A billow of smoke pours out from behind a curtain in front of a large crowd at the Lordstown Motor Plant in Warren, eager to see what lies beyond as dramatic music plays overhead. A silver truck appears, driving slowly around the audience and up a ramp to reveal the passenger: Vice President of the United States Mike Pence.
Pence’s grand introduction marked the official release of the Endurance, an electric pickup truck which Lordstown Motors aims to market as the first electric truck available to consumers.
According to Lordstown’s website, the truck will be powered by four in-wheel hub motors that can produce 600 horsepower. The battery life will extend over 250 miles on a single charge and will start at a base price of $52,000. No details have been released yet on the interior of the truck, which was not featured during the announcement.
The introduction of the Endurance ushers in the relaunch of the Lordstown Motor Plant, which was purchased by Lordstown Motors in December from General Motors (GM) in 2019 for $20 million. As part of the deal, GM agreed to loan up to $50 million for renovating the production line to fit the assembly of the Endurance. GM closed the plant in June 2019 and laid off thousands of workers after discontinuing the production of the Chevrolet Cruze sedan, which caused backlash for both the company and President Donald Trump, who promised to keep American jobs in Mahoning valley after securing votes in the area to win Ohio during the 2016 election.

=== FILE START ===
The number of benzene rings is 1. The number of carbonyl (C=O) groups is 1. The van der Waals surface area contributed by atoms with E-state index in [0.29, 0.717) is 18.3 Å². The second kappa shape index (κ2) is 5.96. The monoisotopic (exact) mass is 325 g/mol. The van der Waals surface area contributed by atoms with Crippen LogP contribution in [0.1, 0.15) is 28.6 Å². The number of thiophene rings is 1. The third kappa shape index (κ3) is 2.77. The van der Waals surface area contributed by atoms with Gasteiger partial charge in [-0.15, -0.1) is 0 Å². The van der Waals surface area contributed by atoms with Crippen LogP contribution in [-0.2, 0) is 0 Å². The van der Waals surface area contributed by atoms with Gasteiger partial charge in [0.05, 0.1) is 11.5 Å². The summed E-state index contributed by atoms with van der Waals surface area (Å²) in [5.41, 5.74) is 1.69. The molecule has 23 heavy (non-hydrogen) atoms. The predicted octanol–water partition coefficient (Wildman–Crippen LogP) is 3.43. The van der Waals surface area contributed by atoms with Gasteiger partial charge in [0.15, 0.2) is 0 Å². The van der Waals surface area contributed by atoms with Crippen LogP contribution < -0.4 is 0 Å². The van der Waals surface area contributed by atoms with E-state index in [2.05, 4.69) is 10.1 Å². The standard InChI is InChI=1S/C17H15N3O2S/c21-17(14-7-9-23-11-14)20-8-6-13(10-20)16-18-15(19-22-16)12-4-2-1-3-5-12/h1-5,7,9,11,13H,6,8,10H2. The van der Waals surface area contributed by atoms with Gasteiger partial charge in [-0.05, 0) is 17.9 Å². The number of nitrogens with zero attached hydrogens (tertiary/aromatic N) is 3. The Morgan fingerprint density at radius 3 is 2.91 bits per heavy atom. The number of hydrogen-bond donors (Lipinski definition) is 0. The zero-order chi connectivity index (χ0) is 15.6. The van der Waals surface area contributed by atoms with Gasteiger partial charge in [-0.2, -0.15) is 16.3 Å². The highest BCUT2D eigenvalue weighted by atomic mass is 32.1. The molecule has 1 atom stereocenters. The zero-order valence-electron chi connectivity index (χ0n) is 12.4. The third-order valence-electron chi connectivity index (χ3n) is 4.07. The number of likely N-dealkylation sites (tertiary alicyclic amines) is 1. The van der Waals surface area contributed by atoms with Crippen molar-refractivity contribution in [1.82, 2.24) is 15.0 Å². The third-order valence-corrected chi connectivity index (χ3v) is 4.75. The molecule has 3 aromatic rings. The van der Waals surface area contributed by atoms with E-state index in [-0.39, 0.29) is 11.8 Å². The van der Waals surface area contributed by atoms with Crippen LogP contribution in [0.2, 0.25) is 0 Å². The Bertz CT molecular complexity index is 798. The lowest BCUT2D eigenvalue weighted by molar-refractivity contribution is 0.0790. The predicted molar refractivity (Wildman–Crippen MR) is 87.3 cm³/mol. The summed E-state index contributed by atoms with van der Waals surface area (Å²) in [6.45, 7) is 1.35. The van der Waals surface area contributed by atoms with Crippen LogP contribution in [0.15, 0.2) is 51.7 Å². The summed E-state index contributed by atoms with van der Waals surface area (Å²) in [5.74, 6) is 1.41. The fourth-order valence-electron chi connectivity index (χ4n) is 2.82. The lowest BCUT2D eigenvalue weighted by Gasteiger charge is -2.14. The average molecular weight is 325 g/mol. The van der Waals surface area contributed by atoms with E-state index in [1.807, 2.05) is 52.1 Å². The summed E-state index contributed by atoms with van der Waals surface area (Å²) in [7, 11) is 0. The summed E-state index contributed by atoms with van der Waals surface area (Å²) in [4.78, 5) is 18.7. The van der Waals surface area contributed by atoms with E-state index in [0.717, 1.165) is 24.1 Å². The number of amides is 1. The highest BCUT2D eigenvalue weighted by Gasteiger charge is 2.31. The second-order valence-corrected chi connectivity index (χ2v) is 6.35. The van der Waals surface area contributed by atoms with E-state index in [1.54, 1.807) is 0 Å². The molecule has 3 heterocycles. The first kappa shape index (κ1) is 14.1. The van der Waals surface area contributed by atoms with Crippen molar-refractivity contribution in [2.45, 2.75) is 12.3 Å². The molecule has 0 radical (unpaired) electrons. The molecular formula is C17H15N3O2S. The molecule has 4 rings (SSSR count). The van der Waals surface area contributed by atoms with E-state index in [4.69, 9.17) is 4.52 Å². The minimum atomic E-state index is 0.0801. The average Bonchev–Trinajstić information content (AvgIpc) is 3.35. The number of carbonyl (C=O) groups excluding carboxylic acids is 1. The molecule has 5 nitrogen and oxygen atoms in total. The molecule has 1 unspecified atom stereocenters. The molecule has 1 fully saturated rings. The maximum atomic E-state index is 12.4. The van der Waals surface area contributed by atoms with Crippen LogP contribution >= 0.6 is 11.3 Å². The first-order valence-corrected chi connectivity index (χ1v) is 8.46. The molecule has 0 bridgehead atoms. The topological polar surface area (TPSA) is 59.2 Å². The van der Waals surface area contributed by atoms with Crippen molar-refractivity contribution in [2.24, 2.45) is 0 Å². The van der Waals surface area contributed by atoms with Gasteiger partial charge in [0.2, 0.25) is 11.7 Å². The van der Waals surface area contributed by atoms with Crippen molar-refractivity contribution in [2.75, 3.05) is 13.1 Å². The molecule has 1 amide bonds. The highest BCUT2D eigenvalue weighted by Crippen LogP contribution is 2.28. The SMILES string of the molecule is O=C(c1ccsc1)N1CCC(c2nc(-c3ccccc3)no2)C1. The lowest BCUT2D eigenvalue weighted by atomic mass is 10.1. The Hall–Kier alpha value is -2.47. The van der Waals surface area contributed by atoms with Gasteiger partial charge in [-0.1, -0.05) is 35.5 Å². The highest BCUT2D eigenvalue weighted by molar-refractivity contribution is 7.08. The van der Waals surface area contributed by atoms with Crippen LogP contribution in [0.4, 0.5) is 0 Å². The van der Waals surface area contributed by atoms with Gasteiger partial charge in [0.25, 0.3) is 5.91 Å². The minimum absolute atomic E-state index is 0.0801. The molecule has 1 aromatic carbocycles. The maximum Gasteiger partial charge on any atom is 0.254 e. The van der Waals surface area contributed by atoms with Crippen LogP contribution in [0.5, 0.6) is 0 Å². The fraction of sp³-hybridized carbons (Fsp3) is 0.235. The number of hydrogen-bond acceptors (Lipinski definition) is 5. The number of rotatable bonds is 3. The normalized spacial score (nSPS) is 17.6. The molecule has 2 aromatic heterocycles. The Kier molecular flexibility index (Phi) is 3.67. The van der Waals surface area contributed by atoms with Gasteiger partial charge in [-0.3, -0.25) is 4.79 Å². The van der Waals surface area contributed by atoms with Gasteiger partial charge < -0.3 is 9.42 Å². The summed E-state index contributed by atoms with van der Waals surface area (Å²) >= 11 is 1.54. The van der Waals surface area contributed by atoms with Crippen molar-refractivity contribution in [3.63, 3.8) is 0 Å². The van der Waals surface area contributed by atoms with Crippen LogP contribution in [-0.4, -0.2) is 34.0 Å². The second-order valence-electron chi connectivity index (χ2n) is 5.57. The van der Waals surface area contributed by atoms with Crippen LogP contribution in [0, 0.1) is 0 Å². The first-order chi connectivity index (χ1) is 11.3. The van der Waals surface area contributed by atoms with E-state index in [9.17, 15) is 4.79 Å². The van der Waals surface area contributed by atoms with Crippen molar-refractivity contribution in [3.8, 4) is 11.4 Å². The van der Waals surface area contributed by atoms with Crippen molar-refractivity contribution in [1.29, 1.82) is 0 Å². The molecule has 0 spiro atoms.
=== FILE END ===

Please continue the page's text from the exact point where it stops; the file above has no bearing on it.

During his speech yesterday afternoon, Pence asserted that Trump delivered on his promise to keep workers in the area through renegotiations on trade agreements. Pence spoke on the upcoming incorporation of the United States-Mexico-Canada Trade Agreement (USMCA), which will replace the North American Free Trade Agreement (NAFTA). Pence said the new trade agreement will mandate 75 percent of American automotive parts to be built in the United States, and 40 percent of those parts must be manufactured by American workers who earn the average national hourly wage, which equates to around $36 for those working in manufacturing, according to the US Bureau of Labor Statistics.
Other speakers during the unveiling event included Jim Tressels, president of Youngstown State University, who said the university will be partnering with Lordstown Motors to hire graduates to work for the company.
Goodyear director of New Ventures Erin Spring was present to announce their partnership with Lordstown Motors, and that the Endurance production models would feature Goodyear tires. The Goodyear blimp also flew over the plant during the event.
Secretary of Energy Dan Brouillette made an appearance as well, and said he was impressed by the ingenuity and dedication of the Lordstown Motors team, who seized the opportunity to bring electric vehicle manufacturing to the midwest.
The Endurance pickup will compete with both new and old faces in the industry, including automotive titans Ford and GM, who have already announced their plans to incorporate electric pickups into their lineups. Tesla announced the Cybertruck last November, and is slated to enter production in late 2021. Startup and Ford-backed electric car company Rivian announced the delay of their electric pickup to enter production in 2021 as well.
Lordstown Motors is founded by Steve Burns, who left his previous manufacturing company Workhorse — which focused on building electric fleet vehicles — to focus on the launch of the Endurance and the reopening of the Lordstown Plant. According to Burns, the company has received a full year’s worth of production model reservations for businesses. A $100 pre-order deposit is available on Lordstown's website.
Contact Troy Pierson at firstname.lastname@example.org.